I chose a SMA Sunnyboy inverter and it's great.  It runs totally on DC so it draws no power at night.  My 8KW inverter will start if it can generate 2W and keep running down to that level as well, you can't suck much more power out of the sun than that.

A great benefit is their "Sunny Design" tool available here: http://www.sma-ameri.../downloads.html It lets you configure an entire system and get it right.  You choose one of their inverters, choose the panels you want to use and choose the location closest to where you live and it will give you the optimal design and a performance estimate.

There are a couple of gotcha's in solar that are beyond normal wiring.  If you roof install and want to run conduit through the attic it must be metal and since it's over 250V it must have a ground bushing to specifically ground the conduit.  You can buy the stuff at HD and either a pipe bender or buy preformed 45 and 90 bends and more couplings.  You can also use flexible metallic.

If you need more info post back here.  It goes without saying that you must pull an electrical permit and check with your utility for their specific requirements, (net metering agreement, etc.).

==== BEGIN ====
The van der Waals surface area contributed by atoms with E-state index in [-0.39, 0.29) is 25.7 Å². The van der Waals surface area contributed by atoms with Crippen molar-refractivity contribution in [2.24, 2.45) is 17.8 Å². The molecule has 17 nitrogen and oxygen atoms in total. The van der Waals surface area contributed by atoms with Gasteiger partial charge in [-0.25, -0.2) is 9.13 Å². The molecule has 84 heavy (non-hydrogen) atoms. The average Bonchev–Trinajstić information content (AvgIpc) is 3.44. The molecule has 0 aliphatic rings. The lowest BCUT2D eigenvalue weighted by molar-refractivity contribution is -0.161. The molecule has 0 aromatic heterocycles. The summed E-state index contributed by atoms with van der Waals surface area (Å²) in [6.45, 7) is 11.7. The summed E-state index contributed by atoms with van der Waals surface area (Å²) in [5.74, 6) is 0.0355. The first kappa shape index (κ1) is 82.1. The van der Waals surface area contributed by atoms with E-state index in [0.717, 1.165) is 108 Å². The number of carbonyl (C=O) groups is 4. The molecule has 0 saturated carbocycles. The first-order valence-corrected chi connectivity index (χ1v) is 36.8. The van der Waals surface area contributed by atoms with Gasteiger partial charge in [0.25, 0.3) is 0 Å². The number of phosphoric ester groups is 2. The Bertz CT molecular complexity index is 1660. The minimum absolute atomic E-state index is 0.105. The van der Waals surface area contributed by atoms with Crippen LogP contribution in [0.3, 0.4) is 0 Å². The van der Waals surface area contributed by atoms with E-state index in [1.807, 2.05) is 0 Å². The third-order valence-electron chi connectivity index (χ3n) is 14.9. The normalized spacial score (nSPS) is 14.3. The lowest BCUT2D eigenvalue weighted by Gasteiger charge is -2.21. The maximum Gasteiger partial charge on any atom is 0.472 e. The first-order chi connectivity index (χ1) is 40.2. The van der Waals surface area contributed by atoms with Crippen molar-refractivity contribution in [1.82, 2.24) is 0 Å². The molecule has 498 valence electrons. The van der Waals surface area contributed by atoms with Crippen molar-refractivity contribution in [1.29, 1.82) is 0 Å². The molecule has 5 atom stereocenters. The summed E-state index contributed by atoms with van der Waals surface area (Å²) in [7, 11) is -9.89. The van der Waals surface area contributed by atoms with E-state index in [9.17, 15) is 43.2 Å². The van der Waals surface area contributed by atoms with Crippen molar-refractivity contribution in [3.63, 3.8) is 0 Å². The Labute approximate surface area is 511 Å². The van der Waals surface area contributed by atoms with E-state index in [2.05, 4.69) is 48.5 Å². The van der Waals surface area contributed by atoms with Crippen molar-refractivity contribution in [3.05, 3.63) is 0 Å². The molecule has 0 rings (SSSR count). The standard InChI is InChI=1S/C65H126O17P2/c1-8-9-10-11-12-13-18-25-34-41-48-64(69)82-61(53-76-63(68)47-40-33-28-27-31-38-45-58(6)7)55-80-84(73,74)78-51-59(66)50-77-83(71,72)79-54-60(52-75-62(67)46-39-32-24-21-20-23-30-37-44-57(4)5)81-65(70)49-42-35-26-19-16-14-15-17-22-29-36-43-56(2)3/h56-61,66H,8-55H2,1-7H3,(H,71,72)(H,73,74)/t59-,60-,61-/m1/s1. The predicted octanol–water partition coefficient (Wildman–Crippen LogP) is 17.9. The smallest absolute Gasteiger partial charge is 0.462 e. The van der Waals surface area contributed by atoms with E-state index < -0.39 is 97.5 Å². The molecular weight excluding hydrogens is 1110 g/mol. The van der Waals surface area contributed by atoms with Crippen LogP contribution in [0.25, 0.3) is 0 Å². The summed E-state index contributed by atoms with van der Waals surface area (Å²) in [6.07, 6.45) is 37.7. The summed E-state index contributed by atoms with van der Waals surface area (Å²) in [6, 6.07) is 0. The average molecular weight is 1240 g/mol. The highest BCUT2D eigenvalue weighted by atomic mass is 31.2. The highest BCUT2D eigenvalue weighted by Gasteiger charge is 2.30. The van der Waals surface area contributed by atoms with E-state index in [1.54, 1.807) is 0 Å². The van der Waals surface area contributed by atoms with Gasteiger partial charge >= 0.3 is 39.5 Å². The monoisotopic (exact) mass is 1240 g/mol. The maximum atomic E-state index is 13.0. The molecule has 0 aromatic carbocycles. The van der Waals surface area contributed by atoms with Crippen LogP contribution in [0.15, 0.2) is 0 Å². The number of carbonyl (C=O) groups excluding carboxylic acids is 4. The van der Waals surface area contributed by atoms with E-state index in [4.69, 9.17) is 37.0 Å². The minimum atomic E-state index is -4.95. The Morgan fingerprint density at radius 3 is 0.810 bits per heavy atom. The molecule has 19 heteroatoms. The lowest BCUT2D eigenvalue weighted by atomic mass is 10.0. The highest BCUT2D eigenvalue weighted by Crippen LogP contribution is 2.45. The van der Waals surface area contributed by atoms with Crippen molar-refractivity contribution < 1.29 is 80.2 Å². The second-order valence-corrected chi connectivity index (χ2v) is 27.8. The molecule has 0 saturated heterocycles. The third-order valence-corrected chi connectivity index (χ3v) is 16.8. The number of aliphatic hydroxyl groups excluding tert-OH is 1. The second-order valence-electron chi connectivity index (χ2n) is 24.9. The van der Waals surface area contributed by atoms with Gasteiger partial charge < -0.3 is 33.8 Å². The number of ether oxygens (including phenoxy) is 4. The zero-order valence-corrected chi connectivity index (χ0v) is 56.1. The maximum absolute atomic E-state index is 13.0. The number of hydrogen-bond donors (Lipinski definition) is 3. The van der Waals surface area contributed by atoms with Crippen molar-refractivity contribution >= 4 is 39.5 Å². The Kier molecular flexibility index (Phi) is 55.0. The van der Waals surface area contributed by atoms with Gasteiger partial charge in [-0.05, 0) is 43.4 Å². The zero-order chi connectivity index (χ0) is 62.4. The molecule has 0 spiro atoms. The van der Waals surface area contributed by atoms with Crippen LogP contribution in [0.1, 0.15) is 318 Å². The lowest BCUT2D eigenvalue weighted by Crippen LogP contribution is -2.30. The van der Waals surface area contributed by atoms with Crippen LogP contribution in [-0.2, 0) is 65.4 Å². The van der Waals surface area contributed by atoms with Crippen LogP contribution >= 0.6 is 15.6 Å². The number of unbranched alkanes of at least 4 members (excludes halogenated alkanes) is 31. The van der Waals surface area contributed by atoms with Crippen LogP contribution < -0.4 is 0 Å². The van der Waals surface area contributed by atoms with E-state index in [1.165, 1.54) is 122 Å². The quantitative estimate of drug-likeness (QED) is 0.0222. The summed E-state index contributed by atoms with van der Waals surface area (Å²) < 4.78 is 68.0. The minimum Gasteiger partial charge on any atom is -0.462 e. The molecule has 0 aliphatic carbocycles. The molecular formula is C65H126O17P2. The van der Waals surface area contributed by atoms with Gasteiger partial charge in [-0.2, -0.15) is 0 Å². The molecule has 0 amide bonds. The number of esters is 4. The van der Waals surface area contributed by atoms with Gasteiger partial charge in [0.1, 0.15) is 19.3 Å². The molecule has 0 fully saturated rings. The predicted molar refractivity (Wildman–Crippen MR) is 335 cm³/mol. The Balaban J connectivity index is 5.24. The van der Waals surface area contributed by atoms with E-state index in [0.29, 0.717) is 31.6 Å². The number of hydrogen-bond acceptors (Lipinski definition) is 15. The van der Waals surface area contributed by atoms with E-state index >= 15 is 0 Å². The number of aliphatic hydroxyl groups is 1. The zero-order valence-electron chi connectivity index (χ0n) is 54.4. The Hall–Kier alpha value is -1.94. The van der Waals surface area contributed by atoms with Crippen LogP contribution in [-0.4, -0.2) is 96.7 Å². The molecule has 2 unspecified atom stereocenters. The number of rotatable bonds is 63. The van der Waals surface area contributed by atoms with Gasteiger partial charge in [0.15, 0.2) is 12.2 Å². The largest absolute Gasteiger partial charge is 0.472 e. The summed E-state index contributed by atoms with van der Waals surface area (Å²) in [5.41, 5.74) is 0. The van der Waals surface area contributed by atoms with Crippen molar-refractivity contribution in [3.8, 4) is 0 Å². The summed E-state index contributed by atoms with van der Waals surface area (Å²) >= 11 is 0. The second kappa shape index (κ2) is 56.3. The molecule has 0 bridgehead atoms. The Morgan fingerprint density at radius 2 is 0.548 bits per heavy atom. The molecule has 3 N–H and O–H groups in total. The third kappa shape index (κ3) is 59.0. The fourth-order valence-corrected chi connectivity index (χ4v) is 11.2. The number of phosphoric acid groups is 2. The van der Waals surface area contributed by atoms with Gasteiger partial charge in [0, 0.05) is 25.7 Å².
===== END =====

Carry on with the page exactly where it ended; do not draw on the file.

Andeldrb,
Oil companies are doing nothing to stop this, BP even sells solar panels.  Remember, excepting the Nisan Leaf and Ford Focus electric virtually all cars run on oil, not electricity.

Hardison,
THERE IS NO FREE LUNCH!  What they do is install it for free but you pay them over time by giving them your savings.  You will pay much more over the long run because they are contractors, you will not only pay them for the equipment, but their labor and their interest.  Think about it, in order to do this, they have to take out a loan, buy the equipment, pay their workers, etc.  All that overhead has to come from someone and that someone is you.